''Time is the substance from which I am made. Time is a river which carries me along, but I am the river; it is a tiger that devours me, but I am the tiger; it is a fire that consumes me, but I am the fire.''
''There is a concept that is the corrupter and destroyer of all others. I speak not of Evil, whose limited empire is that of ethics; I speak of the infinite.''
''Reading ... is an activity subsequent to writing: more resigned, more civil, more intellectual.''
''One concept corrupts and confuses the others. I am not speaking of the Evil whose limited sphere is ethics; I am speaking of the infinite.''
''To fall in love is to create a religion that has a fallible god.''
''That one individual should awaken in another memories that belong to still a third is an obvious paradox.''
''The flattery of posterity is not worth much more than contemporary flattery, which is worth nothing.''
''The central problem of novel-writing is causality.''
''In the order of literature, as in others, there is no act that is not the coronation of an infinite series of causes and the source of an infinite series of effects.''
''Life itself is a quotation.''
''Universal history is the history of a few metaphors.''
''Every writer "creates" his own precursors. His work modifies our conception of the past, as it will modify the future.''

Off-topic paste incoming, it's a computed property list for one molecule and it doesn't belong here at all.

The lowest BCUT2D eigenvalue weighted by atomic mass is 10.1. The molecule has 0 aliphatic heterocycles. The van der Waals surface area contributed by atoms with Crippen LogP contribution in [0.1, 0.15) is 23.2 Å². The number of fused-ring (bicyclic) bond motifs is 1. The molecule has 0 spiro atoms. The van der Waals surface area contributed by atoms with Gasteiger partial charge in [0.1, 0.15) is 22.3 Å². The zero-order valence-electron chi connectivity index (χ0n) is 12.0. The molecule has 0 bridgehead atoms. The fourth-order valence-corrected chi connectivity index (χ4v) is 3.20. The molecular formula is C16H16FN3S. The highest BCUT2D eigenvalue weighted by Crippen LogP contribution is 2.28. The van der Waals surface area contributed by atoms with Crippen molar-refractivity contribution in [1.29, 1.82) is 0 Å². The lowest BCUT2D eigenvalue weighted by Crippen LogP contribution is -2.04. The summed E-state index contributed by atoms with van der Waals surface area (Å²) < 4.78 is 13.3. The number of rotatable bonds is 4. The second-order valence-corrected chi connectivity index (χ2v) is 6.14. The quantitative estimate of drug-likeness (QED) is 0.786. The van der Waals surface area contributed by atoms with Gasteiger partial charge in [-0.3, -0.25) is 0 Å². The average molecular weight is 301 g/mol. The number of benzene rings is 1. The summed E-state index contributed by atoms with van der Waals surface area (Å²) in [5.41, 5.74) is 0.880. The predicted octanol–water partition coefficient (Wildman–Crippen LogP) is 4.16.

''The fact is that all writers create their precursors. Their work modifies our conception of the past, just as it is bound to modify the future.''
''Perhaps universal history is the history of the diverse intonation of some metaphors.''
''Life and death have been lacking in my life.''
''Art always opts for the individual, the concrete; art is not Platonic.''
''Like all writers, he measured the achievements of others by what they had accomplished, asking of them that they measure him by what he envisaged or planned.''
''Imprecision is tolerable and verisimilar in literature, because we always tend towards it in life.''
''I cannot walk through the suburbs in the solitude of the night without thinking that the night pleases us because it suppresses idle details, just as our memory does.''
''The truth is that we live out our lives putting off all that can be put off; perhaps we all know deep down that we are immortal and that sooner or later all men will do and know all things.''
''The exercise of letters is sometimes linked to the ambition to contruct an absolute book, a book of books that includes the others like a Platonic archetype, an object whose virtues are not diminished by the passage of time.''
''In the course of a life devoted less to living than to reading, I have verified many times that literary intentions and theories are nothing more than stimuli and that the final work usually ignores or even contradicts them.''